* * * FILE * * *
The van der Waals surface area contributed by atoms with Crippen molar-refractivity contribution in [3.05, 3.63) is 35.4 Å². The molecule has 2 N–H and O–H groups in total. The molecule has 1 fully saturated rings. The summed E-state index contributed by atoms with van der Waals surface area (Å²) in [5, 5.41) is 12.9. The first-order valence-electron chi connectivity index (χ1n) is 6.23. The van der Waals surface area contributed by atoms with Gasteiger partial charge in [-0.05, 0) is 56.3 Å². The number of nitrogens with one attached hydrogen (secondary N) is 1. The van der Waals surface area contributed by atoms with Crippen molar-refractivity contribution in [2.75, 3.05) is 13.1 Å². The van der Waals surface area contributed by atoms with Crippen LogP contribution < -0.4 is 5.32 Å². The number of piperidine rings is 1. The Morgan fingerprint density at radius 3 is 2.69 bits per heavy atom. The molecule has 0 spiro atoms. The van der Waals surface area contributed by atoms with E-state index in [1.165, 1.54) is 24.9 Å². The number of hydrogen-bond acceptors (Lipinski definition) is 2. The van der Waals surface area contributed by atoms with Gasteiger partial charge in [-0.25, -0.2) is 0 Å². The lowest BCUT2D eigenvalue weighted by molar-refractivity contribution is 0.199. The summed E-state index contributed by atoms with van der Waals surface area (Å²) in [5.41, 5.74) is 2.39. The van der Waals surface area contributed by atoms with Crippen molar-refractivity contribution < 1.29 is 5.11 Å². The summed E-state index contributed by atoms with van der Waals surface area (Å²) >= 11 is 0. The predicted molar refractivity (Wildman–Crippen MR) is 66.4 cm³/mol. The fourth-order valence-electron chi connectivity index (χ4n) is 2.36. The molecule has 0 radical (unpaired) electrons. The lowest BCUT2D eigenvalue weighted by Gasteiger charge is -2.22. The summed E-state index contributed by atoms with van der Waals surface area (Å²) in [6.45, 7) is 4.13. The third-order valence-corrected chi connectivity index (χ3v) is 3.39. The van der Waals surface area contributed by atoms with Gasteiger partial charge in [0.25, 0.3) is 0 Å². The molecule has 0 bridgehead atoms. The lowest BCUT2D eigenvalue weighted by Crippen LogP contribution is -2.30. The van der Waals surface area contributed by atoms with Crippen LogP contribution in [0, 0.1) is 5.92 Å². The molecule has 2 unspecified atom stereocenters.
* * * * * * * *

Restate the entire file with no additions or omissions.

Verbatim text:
The van der Waals surface area contributed by atoms with Crippen molar-refractivity contribution in [3.05, 3.63) is 35.4 Å². The molecule has 2 N–H and O–H groups in total. The molecule has 1 fully saturated rings. The summed E-state index contributed by atoms with van der Waals surface area (Å²) in [5, 5.41) is 12.9. The first-order valence-electron chi connectivity index (χ1n) is 6.23. The van der Waals surface area contributed by atoms with Gasteiger partial charge in [-0.05, 0) is 56.3 Å². The number of nitrogens with one attached hydrogen (secondary N) is 1. The van der Waals surface area contributed by atoms with Crippen molar-refractivity contribution in [2.75, 3.05) is 13.1 Å². The van der Waals surface area contributed by atoms with Crippen LogP contribution < -0.4 is 5.32 Å². The number of piperidine rings is 1. The Morgan fingerprint density at radius 3 is 2.69 bits per heavy atom. The molecule has 0 spiro atoms. The van der Waals surface area contributed by atoms with E-state index in [1.165, 1.54) is 24.9 Å². The number of hydrogen-bond acceptors (Lipinski definition) is 2. The van der Waals surface area contributed by atoms with Gasteiger partial charge in [-0.25, -0.2) is 0 Å². The lowest BCUT2D eigenvalue weighted by molar-refractivity contribution is 0.199. The summed E-state index contributed by atoms with van der Waals surface area (Å²) in [5.41, 5.74) is 2.39. The van der Waals surface area contributed by atoms with Crippen molar-refractivity contribution < 1.29 is 5.11 Å². The summed E-state index contributed by atoms with van der Waals surface area (Å²) >= 11 is 0. The predicted molar refractivity (Wildman–Crippen MR) is 66.4 cm³/mol. The fourth-order valence-electron chi connectivity index (χ4n) is 2.36. The molecule has 0 radical (unpaired) electrons. The lowest BCUT2D eigenvalue weighted by Gasteiger charge is -2.22. The summed E-state index contributed by atoms with van der Waals surface area (Å²) in [6.45, 7) is 4.13. The third-order valence-corrected chi connectivity index (χ3v) is 3.39. The van der Waals surface area contributed by atoms with Gasteiger partial charge in [0.25, 0.3) is 0 Å². The molecule has 0 bridgehead atoms. The lowest BCUT2D eigenvalue weighted by Crippen LogP contribution is -2.30. The van der Waals surface area contributed by atoms with Crippen LogP contribution in [0, 0.1) is 5.92 Å². The molecule has 2 unspecified atom stereocenters.